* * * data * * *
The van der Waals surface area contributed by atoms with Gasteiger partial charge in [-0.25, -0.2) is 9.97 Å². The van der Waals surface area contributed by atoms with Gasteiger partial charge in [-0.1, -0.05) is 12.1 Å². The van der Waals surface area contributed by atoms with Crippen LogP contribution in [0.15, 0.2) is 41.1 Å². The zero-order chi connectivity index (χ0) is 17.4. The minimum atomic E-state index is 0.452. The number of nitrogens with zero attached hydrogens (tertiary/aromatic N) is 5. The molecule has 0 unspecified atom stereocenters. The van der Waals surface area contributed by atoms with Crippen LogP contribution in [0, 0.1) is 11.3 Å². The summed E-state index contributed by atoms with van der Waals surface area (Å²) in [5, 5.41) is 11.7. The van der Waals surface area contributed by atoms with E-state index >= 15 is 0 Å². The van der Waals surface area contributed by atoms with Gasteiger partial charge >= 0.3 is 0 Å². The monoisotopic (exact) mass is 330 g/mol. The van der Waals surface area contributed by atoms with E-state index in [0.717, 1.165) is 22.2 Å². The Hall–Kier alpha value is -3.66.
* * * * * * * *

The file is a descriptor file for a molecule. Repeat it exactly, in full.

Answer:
The van der Waals surface area contributed by atoms with Gasteiger partial charge in [-0.25, -0.2) is 9.97 Å². The van der Waals surface area contributed by atoms with Gasteiger partial charge in [-0.1, -0.05) is 12.1 Å². The van der Waals surface area contributed by atoms with Crippen LogP contribution in [0.15, 0.2) is 41.1 Å². The zero-order chi connectivity index (χ0) is 17.4. The minimum atomic E-state index is 0.452. The number of nitrogens with zero attached hydrogens (tertiary/aromatic N) is 5. The molecule has 0 unspecified atom stereocenters. The van der Waals surface area contributed by atoms with Crippen LogP contribution in [0, 0.1) is 11.3 Å². The summed E-state index contributed by atoms with van der Waals surface area (Å²) in [5, 5.41) is 11.7. The van der Waals surface area contributed by atoms with E-state index >= 15 is 0 Å². The van der Waals surface area contributed by atoms with Gasteiger partial charge >= 0.3 is 0 Å². The monoisotopic (exact) mass is 330 g/mol. The van der Waals surface area contributed by atoms with E-state index in [0.717, 1.165) is 22.2 Å². The Hall–Kier alpha value is -3.66.